The Hub City

With one foot in the past and the other in the future, Spartanburg captures the new soul of the South

What gives Spartanburg its allure? It might be the struggle and victories of the past, running like veins through the city. Maybe it’s the rich musical history or the culinary tradition. Or maybe it’s the people of today who seem to radiate excitement, progress and possibility. Heck, it could even be the whiskey and the bicycles. Regardless, one thing’s for sure: Spartanburg is a hub city with a recipe for everything. Sweet and soulful, trendy and nostalgic, there’s nowhere in the state quite like it.

True to its humble beginnings as a frontier trading post, Spartanburg has always been defined somewhat by commerce. At the height of the textile industry, seven different railroad lines stretched from the city’s depot like spokes on a wheel, and thus, the nickname The Hub City came to fruition. And while the city is no longer centered on everything industrial, the alternative moniker still stands because the meaning is two-fold. While it still makes sense to use the name for the city caught between the intersection of two busy interstates and substantial manufacturing epicenters, “Hub City” also refers to the subtle spark and growing vibrancy of a constantly evolving cultural center.

Spartanburg is not only the most bike-friendly city in the Southeast, and the home place of William Walker, the composer behind the ever-famous hymn “Amazing Grace,” it’s the grounds where the tides of the Revolutionary War began to turn in the patriots’ favor and where cheeseburgers are as plentiful as art galleries and hospitality. Old-fashioned, yet artsy with a quirky edge, The Hub City preserves the past while embracing the future.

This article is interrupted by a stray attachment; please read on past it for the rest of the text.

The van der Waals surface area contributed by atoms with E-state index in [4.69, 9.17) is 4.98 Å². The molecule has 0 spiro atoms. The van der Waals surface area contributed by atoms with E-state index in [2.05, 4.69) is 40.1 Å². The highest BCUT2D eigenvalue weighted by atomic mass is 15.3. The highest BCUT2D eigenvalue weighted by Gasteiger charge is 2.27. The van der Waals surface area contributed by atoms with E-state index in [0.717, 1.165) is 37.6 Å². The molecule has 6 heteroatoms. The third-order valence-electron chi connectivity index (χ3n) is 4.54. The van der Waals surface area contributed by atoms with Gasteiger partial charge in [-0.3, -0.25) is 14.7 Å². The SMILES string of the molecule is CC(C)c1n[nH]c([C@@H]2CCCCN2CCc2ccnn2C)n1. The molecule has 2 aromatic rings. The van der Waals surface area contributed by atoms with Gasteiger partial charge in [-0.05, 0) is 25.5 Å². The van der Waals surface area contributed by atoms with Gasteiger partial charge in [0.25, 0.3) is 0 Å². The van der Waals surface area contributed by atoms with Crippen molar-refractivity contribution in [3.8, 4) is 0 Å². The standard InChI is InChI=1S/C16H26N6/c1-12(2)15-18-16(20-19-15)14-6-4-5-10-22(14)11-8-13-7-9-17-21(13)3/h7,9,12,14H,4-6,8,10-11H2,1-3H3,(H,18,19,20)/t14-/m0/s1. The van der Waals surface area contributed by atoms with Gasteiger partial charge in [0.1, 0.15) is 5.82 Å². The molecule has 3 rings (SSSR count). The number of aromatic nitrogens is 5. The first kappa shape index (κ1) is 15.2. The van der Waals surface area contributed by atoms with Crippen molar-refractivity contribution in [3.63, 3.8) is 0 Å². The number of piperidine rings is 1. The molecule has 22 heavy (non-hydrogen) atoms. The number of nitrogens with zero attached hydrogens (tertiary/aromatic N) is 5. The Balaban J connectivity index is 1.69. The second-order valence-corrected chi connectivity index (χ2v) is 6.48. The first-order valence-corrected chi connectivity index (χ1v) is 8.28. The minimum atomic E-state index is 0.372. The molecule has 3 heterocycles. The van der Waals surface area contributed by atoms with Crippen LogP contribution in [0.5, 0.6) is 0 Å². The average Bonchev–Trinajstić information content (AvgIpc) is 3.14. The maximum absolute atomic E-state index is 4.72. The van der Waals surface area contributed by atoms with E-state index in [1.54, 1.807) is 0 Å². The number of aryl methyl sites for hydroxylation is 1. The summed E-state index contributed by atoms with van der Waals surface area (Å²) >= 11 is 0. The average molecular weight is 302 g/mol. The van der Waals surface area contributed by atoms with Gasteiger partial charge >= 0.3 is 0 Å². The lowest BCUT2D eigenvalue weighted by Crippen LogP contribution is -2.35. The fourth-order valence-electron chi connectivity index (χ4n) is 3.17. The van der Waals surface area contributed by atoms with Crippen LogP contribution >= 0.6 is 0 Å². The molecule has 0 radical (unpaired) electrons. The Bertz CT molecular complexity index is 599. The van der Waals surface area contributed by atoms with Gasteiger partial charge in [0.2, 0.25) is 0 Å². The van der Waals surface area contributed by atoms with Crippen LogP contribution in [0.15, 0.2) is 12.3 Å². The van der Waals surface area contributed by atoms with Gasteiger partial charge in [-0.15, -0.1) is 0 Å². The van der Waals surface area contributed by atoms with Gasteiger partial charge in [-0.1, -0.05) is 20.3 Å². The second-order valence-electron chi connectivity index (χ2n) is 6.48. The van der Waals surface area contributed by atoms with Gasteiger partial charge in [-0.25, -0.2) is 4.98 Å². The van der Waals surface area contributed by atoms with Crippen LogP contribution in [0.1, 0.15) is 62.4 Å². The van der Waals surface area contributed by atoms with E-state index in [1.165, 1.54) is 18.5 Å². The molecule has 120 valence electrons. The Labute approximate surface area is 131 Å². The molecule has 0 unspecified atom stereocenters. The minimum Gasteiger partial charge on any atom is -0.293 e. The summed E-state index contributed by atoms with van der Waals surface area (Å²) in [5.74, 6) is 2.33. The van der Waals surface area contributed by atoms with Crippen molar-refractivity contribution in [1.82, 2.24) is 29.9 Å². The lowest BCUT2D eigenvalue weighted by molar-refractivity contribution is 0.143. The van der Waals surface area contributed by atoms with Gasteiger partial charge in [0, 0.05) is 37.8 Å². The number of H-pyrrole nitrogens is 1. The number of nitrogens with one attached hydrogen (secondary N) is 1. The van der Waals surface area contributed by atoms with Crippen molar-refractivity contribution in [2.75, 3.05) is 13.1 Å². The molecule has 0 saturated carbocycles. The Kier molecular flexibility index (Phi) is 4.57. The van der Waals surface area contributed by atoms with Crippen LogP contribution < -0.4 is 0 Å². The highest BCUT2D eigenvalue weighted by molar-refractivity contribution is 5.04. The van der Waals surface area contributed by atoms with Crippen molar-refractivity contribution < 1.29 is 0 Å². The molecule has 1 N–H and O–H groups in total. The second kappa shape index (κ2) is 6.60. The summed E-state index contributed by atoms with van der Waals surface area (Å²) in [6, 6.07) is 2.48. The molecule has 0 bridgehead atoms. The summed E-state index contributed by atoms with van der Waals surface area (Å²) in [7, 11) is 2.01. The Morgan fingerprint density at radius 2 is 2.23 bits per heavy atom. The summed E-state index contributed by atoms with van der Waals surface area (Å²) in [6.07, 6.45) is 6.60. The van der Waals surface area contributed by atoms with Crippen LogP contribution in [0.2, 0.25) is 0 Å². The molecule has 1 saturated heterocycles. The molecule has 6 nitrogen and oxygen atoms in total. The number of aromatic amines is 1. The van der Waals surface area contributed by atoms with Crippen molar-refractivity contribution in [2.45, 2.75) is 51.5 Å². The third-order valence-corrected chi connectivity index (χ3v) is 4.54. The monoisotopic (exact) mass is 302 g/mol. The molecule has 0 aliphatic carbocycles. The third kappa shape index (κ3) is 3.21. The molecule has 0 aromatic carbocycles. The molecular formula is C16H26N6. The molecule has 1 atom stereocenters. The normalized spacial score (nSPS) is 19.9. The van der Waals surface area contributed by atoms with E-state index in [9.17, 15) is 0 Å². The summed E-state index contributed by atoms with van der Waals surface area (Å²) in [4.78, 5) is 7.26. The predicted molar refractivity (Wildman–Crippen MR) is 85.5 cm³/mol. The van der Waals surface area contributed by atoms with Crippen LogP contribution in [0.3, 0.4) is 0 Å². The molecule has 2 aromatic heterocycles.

Musical Roots

The heartbeat of Spartanburg is the Main Street thoroughfare where outdoor art spreads across the landscape and live music fills the cozy pubs at sunset. Get further acquainted with the city through the Interactive Music Trail, a fifteen-minute, app-guided tour that allows the user to hear and read through the surprisingly long list of musicians that call Spartanburg home, including the famed Southern rockers of the Marshall Tucker Band, blues musician Pink Anderson who served as the inspiration for “Pink” in Pink Floyd, and Johnny Blowers, a favorite drummer of Frank Sinatra. After, hear the music come to life in the soulful underground Blues Boulevard Jazz joint.


Though some may say it’s possible that Spartanburg’s food scene is overshadowed by the neighboring culinary hotspots found in Greenville, the city can hold its own, especially in the locally-owned, no-fuss-no-frills department. For breakfast, try The Skillet for cook-to-order eggs and bacon, or the Cakehead Bakeshop for a goat cheese and herb breakfast biscuit while you browse the Hub City Bookshop next door.

And one can’t spend the morning in Spartanburg without mentioning Inn on Main. The immaculately restored historic home has watched over Main Street for over a century, and the homemade breakfast is almost comparable to the hospitality. Regardless of the breakfast of choice, it will pair nicely with a brisk walk and mug of “farm to cup” coffee from Little River Roasting Company on Marion Avenue.

Other favorite spots include The Farmer’s Table Restaurant for farm-fresh fare; Ike’s Corner Grill, The Nuway, and Cribbs Kitchen for some old-fashioned American cuisine; Two Samuels or Gerhard’s Café for fine dining; and Caribbean Sweetness or Renato’s for international dishes. An icon of Spartanburg is the Beacon Drive-In, where the chili cheeseburger is famous and where over 60,000 gallons of sweet tea is served every year.

Spartanburg has become increasingly known for its locally-made libations, which began in 1997 with the opening of RJ Rockers Brewing Company. The company’s signature brew, Son of a Peach, uses local crushed peaches. Over a dozen more varieties of beer can be found on tap or in stores across the Southeast, but the heart and soul of RJ Rockers is in their local taproom. With free live music, fiercely competitive trivia, spontaneous tours and five-dollar keep-your-glass beer, it’s the place to be Thursday through Saturday.